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Abstract & Commentary
Source: Wainwright C, et al. A multicenter, randomized, double-blind, controlled trial of nebulized epinephrine in infants with acute bronchiolitis. N Engl J Med 2003;349:27.
Acute viral bronchiolitis is the most common lower respiratory tract infection in infants and results in hospitalization of approximately 1% of this age group annually. Treatment is largely supportive, including supplemental oxygen, ventilatory support, and intravenous fluid hydration as needed. The disease is characterized by bronchiolar narrowing and obstruction from airway edema, mucus, inflammatory cellular infiltration, and sloughed epithelial debris. Accordingly, many have proposed that a combination of beta-adrenergic therapy (to improve airway constriction) and alpha-adrenergic stimulation (to reduce airway edema and obstruction) may have utility in acute bronchiolitis.
In this multi-center Australian study, infants diagnosed and hospitalized with acute bronchiolitis were randomized to receive three nebulized doses (each 4 mL) of either 1% epinephrine solution (99 infants) or placebo normal saline solution (95 infants) at four-hour intervals. Patients received other standard therapies as indicated in this double-blind study. Infants with a history of significant cardiac disease or respiratory disease (such as cystic fibrosis or neonatal lung disease) were excluded, as were any patients who had received either steroids or bronchodilators just preceding presentation.
The investigators found no significant difference in either length of hospital stay (58.8 vs 69.5 hrs for the epinephrine and placebo groups, respectively, p = 0.16) or time to discharge readiness (as determined by need for supplemental oxygen and intravenous hydration) (46.5 vs 47.7 hours, respectively, p = 0.86). In addition, there was no difference in duration of need for supplemental oxygen (54.0 vs 58.8 hours, respectively, p = 0.64). Furthermore, no differences occurred in either group before or after each treatment dose in terms of respiratory rate, blood pressure, or respiratory-effort score (a score based on physical examination findings of nasal flaring, neck findings, and chest retractions). Heart rate, however, did significantly increase after each epinephrine dose.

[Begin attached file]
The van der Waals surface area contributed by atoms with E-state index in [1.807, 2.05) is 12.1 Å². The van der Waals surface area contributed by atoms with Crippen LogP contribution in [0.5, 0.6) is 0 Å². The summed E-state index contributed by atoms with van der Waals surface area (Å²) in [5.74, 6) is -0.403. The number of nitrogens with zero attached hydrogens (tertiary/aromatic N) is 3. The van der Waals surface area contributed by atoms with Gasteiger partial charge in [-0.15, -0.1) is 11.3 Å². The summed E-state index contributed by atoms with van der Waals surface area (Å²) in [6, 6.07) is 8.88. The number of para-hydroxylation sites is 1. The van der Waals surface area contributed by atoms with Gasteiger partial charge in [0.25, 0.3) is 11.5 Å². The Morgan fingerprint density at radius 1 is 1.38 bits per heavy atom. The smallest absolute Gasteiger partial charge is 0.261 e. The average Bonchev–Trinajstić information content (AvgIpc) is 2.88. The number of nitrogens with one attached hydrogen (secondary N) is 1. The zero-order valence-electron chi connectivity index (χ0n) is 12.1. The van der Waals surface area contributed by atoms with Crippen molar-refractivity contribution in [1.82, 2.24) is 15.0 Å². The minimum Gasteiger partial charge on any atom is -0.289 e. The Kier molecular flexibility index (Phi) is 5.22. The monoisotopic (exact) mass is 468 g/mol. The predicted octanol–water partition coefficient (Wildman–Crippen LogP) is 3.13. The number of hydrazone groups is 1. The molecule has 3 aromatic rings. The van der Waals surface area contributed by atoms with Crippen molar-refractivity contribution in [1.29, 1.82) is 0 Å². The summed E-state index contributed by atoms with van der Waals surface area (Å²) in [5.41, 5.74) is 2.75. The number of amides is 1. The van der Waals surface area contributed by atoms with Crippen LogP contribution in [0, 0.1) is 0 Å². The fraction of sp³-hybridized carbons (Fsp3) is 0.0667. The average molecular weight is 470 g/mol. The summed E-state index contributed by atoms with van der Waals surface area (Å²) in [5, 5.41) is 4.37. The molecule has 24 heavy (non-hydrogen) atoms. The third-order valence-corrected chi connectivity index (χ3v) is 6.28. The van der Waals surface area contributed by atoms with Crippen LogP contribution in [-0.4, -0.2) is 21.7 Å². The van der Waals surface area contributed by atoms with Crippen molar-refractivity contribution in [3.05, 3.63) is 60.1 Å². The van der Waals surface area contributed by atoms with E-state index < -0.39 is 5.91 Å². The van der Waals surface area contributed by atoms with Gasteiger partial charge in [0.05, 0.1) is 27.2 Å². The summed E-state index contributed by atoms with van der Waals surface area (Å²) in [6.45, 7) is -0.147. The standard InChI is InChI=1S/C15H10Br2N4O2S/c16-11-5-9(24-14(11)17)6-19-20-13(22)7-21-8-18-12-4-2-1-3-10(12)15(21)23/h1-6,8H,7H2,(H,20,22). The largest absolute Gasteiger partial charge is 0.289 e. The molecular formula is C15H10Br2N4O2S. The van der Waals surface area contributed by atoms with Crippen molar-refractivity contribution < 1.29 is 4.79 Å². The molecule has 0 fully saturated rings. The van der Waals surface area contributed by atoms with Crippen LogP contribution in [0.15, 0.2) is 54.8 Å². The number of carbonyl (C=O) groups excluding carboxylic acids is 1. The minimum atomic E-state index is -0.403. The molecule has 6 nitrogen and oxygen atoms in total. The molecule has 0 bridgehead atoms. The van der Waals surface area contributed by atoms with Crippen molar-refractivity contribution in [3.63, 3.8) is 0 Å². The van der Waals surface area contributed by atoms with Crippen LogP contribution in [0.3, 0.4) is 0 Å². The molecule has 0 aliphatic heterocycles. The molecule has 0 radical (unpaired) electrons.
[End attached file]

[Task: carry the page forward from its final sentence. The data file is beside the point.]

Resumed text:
Based on their findings, the authors conclude that the use of an inhaled bronchodilator with both alpha-adrenergic and beta-adrenergic effects does not produce clinically relevant improvement or reduce the length of stay for infants with acute bronchiolitis.
Commentary by Theodore C. Chan, MD, FACEP
Rates of hospitalization for infants with acute bronchiolitis have markedly increased in the past two decades.1 Despite this increase, treatment remains largely supportive—primarily supplemental oxygen and intravenous hydration. Inhaled bronchodilators have been touted as a potential treatment, with a few small studies demonstrating short-term improvement in clinical scores, but no significant impact on oxygenation and hospitalization.2
This well-designed, large study failed to find any significant benefit for nebulized epinephrine compared to placebo for infants hospitalized with acute bronchiolitis. Defining the diagnostic criteria for the disease can be problematic in studies on acute bronchiolitis. In this study, the authors set clinical criteria which included infants presenting with a history of upper respiratory tract infection and clinical findings of respiratory distress, wheezing or crackles. These criteria could include infants with a presentation of reactive airway disease or asthma who very well may have responded to bronchodilators. Interestingly, the authors found no difference in epinephrine responsiveness in patients with a history of a first-degree relative with asthma, eczema, or hay fever.
Dr. Chan, Associate Clinical Professor of Medicine, Emergency Medicine, University of California, San Diego, is on the editorial board of Emergency Medicine Alert.
1. Shay DK, et al. Bronchiolitis-associated hospitalizations among U.S. children 1980-1996. JAMA 1999;282:1440.
2. Kellner J, et al. Bronchodilators for bronchiolitis. Cochrane Database Syst Rev 2000;2:CD001266.